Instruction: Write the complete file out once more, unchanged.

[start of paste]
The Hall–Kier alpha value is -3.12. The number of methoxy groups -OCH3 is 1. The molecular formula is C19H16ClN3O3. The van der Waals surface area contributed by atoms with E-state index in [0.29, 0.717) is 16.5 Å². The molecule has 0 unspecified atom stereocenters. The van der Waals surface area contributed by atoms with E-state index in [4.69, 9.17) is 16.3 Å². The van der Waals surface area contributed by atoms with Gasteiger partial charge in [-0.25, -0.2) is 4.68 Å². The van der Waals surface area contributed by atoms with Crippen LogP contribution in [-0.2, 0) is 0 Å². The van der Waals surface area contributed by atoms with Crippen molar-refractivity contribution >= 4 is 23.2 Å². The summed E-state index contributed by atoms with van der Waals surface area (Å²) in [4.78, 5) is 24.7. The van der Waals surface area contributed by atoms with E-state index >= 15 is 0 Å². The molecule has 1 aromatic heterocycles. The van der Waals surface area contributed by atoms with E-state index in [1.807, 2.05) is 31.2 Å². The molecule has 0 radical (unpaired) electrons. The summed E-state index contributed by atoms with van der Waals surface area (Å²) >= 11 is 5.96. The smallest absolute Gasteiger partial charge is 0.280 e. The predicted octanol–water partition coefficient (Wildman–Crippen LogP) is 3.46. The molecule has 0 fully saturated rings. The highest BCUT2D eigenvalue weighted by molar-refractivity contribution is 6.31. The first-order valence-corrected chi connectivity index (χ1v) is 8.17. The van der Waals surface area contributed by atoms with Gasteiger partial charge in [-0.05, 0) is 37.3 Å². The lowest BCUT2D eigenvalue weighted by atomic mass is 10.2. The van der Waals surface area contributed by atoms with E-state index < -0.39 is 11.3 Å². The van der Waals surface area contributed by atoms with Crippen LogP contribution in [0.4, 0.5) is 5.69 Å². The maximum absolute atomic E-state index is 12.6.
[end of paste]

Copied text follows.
The Hall–Kier alpha value is -3.12. The number of methoxy groups -OCH3 is 1. The molecular formula is C19H16ClN3O3. The van der Waals surface area contributed by atoms with E-state index in [0.29, 0.717) is 16.5 Å². The molecule has 0 unspecified atom stereocenters. The van der Waals surface area contributed by atoms with E-state index in [4.69, 9.17) is 16.3 Å². The van der Waals surface area contributed by atoms with Gasteiger partial charge in [-0.25, -0.2) is 4.68 Å². The van der Waals surface area contributed by atoms with Crippen LogP contribution in [-0.2, 0) is 0 Å². The van der Waals surface area contributed by atoms with Crippen molar-refractivity contribution >= 4 is 23.2 Å². The summed E-state index contributed by atoms with van der Waals surface area (Å²) in [4.78, 5) is 24.7. The van der Waals surface area contributed by atoms with E-state index >= 15 is 0 Å². The molecule has 1 aromatic heterocycles. The van der Waals surface area contributed by atoms with E-state index in [1.807, 2.05) is 31.2 Å². The molecule has 0 radical (unpaired) electrons. The summed E-state index contributed by atoms with van der Waals surface area (Å²) >= 11 is 5.96. The smallest absolute Gasteiger partial charge is 0.280 e. The predicted octanol–water partition coefficient (Wildman–Crippen LogP) is 3.46. The molecule has 0 fully saturated rings. The highest BCUT2D eigenvalue weighted by molar-refractivity contribution is 6.31. The first-order valence-corrected chi connectivity index (χ1v) is 8.17. The van der Waals surface area contributed by atoms with Gasteiger partial charge in [-0.05, 0) is 37.3 Å². The lowest BCUT2D eigenvalue weighted by atomic mass is 10.2. The van der Waals surface area contributed by atoms with E-state index < -0.39 is 11.3 Å². The van der Waals surface area contributed by atoms with Crippen LogP contribution in [0.4, 0.5) is 5.69 Å². The maximum absolute atomic E-state index is 12.6.